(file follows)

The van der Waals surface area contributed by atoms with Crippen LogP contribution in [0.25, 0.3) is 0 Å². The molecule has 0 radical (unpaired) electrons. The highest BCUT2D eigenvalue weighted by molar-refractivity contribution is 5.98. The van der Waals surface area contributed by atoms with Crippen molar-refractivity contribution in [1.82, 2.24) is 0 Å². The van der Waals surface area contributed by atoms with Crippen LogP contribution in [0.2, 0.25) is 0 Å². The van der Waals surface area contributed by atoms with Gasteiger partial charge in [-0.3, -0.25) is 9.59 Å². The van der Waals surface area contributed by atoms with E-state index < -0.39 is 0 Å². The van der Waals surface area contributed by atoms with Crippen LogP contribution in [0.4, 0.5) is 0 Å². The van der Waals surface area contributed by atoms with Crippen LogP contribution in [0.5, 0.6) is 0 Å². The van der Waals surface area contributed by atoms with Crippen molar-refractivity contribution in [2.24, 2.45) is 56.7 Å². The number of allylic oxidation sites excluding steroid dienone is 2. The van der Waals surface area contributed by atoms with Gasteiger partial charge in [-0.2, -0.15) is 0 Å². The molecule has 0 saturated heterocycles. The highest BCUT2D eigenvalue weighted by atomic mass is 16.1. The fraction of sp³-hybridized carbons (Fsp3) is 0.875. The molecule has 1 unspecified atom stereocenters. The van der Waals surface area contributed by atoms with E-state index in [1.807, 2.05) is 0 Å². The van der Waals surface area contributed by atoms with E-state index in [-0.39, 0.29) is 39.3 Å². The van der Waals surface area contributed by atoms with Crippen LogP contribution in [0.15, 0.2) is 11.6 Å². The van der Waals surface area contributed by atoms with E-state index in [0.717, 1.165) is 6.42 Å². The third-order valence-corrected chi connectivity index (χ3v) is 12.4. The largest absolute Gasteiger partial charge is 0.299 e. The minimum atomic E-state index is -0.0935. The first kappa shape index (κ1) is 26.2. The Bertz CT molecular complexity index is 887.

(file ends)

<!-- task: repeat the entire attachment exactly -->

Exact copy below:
The van der Waals surface area contributed by atoms with Crippen LogP contribution in [0.25, 0.3) is 0 Å². The molecule has 0 radical (unpaired) electrons. The highest BCUT2D eigenvalue weighted by molar-refractivity contribution is 5.98. The van der Waals surface area contributed by atoms with Crippen molar-refractivity contribution in [1.82, 2.24) is 0 Å². The van der Waals surface area contributed by atoms with Crippen LogP contribution in [0.2, 0.25) is 0 Å². The van der Waals surface area contributed by atoms with Gasteiger partial charge in [-0.3, -0.25) is 9.59 Å². The van der Waals surface area contributed by atoms with E-state index < -0.39 is 0 Å². The van der Waals surface area contributed by atoms with Crippen LogP contribution in [0.4, 0.5) is 0 Å². The van der Waals surface area contributed by atoms with Crippen LogP contribution in [0.5, 0.6) is 0 Å². The van der Waals surface area contributed by atoms with Crippen molar-refractivity contribution in [2.24, 2.45) is 56.7 Å². The number of allylic oxidation sites excluding steroid dienone is 2. The van der Waals surface area contributed by atoms with Gasteiger partial charge in [-0.2, -0.15) is 0 Å². The molecule has 0 saturated heterocycles. The highest BCUT2D eigenvalue weighted by atomic mass is 16.1. The fraction of sp³-hybridized carbons (Fsp3) is 0.875. The molecule has 1 unspecified atom stereocenters. The van der Waals surface area contributed by atoms with E-state index in [1.807, 2.05) is 0 Å². The van der Waals surface area contributed by atoms with E-state index in [-0.39, 0.29) is 39.3 Å². The van der Waals surface area contributed by atoms with Crippen LogP contribution in [0.15, 0.2) is 11.6 Å². The van der Waals surface area contributed by atoms with E-state index in [0.717, 1.165) is 6.42 Å². The third-order valence-corrected chi connectivity index (χ3v) is 12.4. The largest absolute Gasteiger partial charge is 0.299 e. The minimum atomic E-state index is -0.0935. The first kappa shape index (κ1) is 26.2. The Bertz CT molecular complexity index is 887.